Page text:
A: Having your caravan level when it's parked is a simple one: Without that, you're in danger of sliding or rolling out of bed. But on the move, particularly at highway speeds, having a level (in a side view) caravan can be extremely important. At other times, it's purely an aesthetic and aerodynamic consideration. But knowing which is which might save your life.
The truth is not all caravans need to be level to be safe to tow at highway speeds. But some do, and those are tandem-axle vans which do not have a load-sharing suspension arrangement.
In such a caravan or trailer, having a non-level attitude can lead to some seriously dangerous problems including unpredictable handling characteristics at any speed.
This can be made even worse if the driver makes a sudden input or the road is windy and/or bumpy. Even correcting a swaying caravan can cause all sorts of problems if the wrong type of van is not level.
So, how level is level enough? Generally speaking, a tolerance of about five degrees up or down at the front is okay, but any more than that starts to stretch the friendship in regards to geometry and, therefore, stability.
Digging a little deeper, we need to know what suspension types are, and are not, load sharing. Independent coil-spring systems on a tandem-axle van - where the front and rear units on each side of the van are not inter-connected - are not load sharing, and therefore the van must ride level to be towed safely.
In this case, the front and rear suspension units of an unlevel van will be loaded more to the front or rear. In the former case, this will decrease the effective wheelbase of the rig and lead to reduced stability.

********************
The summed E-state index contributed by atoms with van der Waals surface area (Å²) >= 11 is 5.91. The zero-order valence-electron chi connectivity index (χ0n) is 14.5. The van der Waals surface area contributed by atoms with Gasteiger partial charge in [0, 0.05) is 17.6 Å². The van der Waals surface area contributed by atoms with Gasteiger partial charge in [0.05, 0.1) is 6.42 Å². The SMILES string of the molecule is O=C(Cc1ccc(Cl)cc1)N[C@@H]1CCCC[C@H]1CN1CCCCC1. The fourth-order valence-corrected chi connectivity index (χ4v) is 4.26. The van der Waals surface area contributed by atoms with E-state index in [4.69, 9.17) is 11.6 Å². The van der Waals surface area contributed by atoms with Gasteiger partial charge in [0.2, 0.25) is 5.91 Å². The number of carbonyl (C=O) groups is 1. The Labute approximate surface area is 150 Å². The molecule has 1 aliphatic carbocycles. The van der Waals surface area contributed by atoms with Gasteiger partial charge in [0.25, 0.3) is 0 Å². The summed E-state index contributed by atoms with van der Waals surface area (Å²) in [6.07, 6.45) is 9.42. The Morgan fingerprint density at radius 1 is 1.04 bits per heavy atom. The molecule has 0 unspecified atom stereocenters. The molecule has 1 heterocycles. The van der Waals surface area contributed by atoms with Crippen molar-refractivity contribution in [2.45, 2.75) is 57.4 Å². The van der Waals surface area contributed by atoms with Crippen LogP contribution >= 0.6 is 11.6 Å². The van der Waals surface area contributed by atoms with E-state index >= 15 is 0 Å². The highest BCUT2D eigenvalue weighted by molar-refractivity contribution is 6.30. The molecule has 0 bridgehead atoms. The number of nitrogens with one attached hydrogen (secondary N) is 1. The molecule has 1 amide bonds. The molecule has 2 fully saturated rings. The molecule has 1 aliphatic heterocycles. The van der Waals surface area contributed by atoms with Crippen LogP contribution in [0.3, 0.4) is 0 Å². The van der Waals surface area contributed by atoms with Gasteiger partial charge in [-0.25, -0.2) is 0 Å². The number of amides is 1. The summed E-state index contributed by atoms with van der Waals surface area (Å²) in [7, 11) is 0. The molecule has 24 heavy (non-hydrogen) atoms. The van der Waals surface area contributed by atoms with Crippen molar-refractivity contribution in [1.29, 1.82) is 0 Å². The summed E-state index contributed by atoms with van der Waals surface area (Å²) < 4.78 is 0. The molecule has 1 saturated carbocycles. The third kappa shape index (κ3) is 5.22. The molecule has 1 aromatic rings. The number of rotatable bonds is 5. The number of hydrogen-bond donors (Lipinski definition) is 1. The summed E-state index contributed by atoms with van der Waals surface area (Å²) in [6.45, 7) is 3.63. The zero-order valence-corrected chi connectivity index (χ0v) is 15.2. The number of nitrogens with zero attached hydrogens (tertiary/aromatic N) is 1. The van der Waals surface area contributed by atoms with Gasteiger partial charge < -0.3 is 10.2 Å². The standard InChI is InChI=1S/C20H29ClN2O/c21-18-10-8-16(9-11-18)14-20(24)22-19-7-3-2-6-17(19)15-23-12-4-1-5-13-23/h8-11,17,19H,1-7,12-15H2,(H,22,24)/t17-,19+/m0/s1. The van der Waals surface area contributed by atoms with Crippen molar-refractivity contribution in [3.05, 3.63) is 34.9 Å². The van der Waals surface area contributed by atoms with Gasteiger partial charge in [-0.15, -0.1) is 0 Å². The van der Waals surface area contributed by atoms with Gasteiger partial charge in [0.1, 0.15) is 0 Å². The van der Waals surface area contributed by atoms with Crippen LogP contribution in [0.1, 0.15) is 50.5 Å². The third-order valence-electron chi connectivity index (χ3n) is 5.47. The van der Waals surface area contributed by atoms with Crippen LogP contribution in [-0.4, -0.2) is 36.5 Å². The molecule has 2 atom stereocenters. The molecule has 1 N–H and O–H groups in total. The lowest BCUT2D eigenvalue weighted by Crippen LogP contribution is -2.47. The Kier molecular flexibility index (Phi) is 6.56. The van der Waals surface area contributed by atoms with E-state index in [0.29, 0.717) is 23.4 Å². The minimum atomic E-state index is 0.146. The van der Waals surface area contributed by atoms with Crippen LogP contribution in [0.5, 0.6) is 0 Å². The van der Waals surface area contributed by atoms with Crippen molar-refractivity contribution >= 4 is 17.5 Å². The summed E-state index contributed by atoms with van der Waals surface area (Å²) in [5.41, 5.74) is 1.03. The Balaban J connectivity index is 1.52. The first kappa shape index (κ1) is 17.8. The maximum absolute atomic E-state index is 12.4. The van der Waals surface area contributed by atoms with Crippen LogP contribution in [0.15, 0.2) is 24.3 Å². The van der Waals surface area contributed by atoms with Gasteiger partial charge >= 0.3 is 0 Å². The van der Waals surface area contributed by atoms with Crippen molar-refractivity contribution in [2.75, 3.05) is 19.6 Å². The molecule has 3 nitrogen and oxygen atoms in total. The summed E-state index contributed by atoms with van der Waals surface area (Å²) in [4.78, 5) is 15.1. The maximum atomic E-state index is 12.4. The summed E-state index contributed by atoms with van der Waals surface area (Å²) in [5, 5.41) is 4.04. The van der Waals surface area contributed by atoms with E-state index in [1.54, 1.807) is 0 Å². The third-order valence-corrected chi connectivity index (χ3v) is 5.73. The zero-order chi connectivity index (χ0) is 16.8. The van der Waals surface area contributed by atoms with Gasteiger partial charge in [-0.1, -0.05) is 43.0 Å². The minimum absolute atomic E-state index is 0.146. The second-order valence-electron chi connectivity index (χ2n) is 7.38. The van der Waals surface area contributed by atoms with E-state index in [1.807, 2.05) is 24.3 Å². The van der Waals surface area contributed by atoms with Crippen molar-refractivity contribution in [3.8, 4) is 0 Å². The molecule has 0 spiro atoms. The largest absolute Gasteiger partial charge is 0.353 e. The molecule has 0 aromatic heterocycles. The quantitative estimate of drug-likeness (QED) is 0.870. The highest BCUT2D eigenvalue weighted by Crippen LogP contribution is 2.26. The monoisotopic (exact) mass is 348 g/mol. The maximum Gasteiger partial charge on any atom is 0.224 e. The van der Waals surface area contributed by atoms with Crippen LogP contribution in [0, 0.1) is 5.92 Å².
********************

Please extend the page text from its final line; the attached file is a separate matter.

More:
So, how level is level enough?
Rocker-arm leaf-sprung suspension systems on a tandem-axle van, on the other hand, are load-sharing, so the attitude of the van is less important as it won't affect stability.
Which brings us to the difference between level and balanced. Any type of caravan, regardless of whether it's level or not, must also be balanced. That is, the load inside the van must be distributed correctly with heavy items like water tanks located low and (preferably) over the axles, rather than high up and at either extremity of the caravan.
By far, the biggest factor in how level a caravan sits is the height of the tow-bar to which it's attached. The ride height of the towing vehicle is not the issue here; it's all about the tow-ball height relative to the van's chassis.
Logically, then, how to level a caravan for towing revolves around altering the height of that tow-ball. You may find that you need to source a tow-hitch with an adjustable tongue height, but another factor is having the correct inflation pressures in all the van's tyres, according to the load on each tyre (not just the inflation recommendation on the trailer's build-plate).
Any type of caravan, regardless of whether it's level or not, must also be balanced.
Many people think a Weight Distribution Hitch (WDH and also known as load levelling bars) will alter a van's level or otherwise, but the truth is that these are only designed to transfer some of the tow-ball loading to the tow vehicle’s front axle. Level riders for towing are more of the same. Some car-makers do not recommend or even permit the use of these hitches.
So how do you check your van's level? One of the best techniques is to hitch everything up and park on a piece of level ground. Then, take a tape measure and measure the distance from the ground to the bottom of the chassis rail at the front and rear of the van.
The closer those figures are to being equal, the closer to dead level the caravan is sitting. As hints and tips go, this is the pick of them.
You can also fit a caravan spirit level to the drawbar but, to be honest, these are more useful for ensuring the van is level when parked (so the water in the sink drains fully and you don’t fall out of bed) than the actual ride-level of the rig.
So how do you check your van's level?
There's also, believe it or not, a caravan leveller app but, again, this is designed for levelling the van once it’s parked in place at the beach and not an automatic system for ride-levelling in real time.
Here's the bottom line: All caravans should be level when they're being towed, but a tandem-axle van with a non-load-sharing suspension system MUST be level.